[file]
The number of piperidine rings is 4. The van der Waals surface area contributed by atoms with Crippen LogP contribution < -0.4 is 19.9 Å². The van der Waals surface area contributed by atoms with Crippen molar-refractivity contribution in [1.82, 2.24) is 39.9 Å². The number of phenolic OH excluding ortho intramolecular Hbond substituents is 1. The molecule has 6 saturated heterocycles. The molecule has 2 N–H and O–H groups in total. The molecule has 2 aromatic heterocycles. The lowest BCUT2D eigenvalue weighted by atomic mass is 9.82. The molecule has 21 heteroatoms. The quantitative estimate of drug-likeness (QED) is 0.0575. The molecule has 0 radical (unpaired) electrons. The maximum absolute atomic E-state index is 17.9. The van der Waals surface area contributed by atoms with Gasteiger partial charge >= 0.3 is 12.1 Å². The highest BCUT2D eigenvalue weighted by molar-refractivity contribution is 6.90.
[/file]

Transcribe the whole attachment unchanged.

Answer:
The number of piperidine rings is 4. The van der Waals surface area contributed by atoms with Crippen LogP contribution < -0.4 is 19.9 Å². The van der Waals surface area contributed by atoms with Crippen molar-refractivity contribution in [1.82, 2.24) is 39.9 Å². The number of phenolic OH excluding ortho intramolecular Hbond substituents is 1. The molecule has 6 saturated heterocycles. The molecule has 2 N–H and O–H groups in total. The molecule has 2 aromatic heterocycles. The lowest BCUT2D eigenvalue weighted by atomic mass is 9.82. The molecule has 21 heteroatoms. The quantitative estimate of drug-likeness (QED) is 0.0575. The molecule has 0 radical (unpaired) electrons. The maximum absolute atomic E-state index is 17.9. The van der Waals surface area contributed by atoms with Gasteiger partial charge >= 0.3 is 12.1 Å². The highest BCUT2D eigenvalue weighted by molar-refractivity contribution is 6.90.